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Title: Being green in a non-green world : Theories of difference, ecological values, and everyday life
Author: Trujillo, Aurora
ISNI:       0000 0004 2697 8947
Awarding Body: The University of Reading
Current Institution: University of Reading
Date of Award: 2010
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In the following thesis, I apply theories of difference to analyse the social and infrastructural barriers that individuals committed to living green lives confront in three areas of everyday life - mobility, food and diet, and shopping - in contemporary British society. This shows, first, that the difficulties that greens confront can be seen, not only as something necessary to overcome if more people are to follow a sustainable life, but as an injustice to those who are already leading such lives. And, second, it tests the robustness of this broad school of thought. In order to apply theories of difference to greens I re-define the concepts of identity, social group and culture in anti-essentialist terms, argue against the relevance of the choice/chance distinction, and propose a dialogic and moderately contextualised approach to differentiate between legitimate and illegitimate 'minority' demands. In this way I hope to strengthen theories of difference so that its useful insights can be applied to problems that go beyond those suffered by the groups they are generally occupied with, as well as making them more appealing to theorists from other traditions. Furthermore, I argue that liberalism could benefit from the tools of theories of difference to deal with the conflicts that diversity and difference create. Ultimately, the two most important arguments of the thesis are: first, that ethical and political beliefs, such as those held by greens, can be seen as a basis for the claim of accommodation or as a category that, alongside others, structures society in a way that burdens some more than others; and second, that green lives are being structurally prevented and that there are uncontroversial - affirmative accommodation - as well a more controversial - transformative accommodation - ways to remedy, to a greater or lesser degree, what I define as an unjust situation.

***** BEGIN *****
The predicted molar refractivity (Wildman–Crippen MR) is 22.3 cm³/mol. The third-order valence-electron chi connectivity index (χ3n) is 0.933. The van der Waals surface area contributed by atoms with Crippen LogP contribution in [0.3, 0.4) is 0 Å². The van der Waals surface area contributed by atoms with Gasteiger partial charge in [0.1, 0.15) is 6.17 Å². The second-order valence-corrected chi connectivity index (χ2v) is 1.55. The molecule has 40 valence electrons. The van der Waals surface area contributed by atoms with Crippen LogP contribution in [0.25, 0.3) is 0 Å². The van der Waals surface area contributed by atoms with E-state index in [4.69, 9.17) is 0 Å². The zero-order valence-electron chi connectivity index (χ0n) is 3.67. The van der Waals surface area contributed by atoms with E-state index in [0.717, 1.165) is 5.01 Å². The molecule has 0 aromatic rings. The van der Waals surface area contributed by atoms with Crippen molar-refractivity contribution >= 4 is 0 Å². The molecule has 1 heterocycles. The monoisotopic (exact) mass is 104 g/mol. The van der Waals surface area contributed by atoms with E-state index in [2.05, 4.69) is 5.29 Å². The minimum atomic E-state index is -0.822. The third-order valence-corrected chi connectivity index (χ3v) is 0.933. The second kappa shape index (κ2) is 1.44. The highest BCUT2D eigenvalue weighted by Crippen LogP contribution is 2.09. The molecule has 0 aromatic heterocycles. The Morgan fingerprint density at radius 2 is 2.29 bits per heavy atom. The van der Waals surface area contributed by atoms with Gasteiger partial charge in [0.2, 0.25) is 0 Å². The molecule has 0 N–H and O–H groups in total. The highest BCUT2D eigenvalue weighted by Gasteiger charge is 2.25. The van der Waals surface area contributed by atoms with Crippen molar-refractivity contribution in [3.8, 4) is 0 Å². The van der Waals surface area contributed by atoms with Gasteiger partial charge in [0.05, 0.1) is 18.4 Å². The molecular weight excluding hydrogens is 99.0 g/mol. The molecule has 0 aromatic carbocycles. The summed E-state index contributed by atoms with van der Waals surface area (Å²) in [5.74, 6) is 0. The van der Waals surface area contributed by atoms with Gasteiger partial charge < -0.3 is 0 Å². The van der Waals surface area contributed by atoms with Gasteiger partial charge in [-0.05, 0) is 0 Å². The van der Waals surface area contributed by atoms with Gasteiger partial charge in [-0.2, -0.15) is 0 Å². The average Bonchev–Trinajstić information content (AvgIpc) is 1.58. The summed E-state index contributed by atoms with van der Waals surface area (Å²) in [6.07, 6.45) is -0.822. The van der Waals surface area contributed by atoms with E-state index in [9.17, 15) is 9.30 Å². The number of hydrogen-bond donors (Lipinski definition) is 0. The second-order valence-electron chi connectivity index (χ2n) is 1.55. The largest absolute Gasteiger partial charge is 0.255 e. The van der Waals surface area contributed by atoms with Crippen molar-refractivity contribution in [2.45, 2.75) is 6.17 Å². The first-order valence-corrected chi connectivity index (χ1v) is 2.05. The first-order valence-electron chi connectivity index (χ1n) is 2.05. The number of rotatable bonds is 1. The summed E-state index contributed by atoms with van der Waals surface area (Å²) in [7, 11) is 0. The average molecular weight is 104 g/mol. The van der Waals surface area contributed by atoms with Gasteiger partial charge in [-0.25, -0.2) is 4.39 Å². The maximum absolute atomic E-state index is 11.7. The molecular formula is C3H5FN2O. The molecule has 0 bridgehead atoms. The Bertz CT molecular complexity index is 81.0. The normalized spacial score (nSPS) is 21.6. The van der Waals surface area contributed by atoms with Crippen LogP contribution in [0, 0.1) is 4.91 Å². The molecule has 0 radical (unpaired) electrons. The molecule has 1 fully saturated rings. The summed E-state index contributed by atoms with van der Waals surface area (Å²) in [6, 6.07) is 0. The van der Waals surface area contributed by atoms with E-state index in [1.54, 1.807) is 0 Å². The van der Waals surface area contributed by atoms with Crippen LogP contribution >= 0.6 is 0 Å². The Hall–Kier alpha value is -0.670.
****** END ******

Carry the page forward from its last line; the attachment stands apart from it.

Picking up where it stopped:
Supervisor: Not available Sponsor: Not available
Qualification Name: Thesis (Ph.D.) Qualification Level: Doctoral
EThOS ID:  DOI: Not available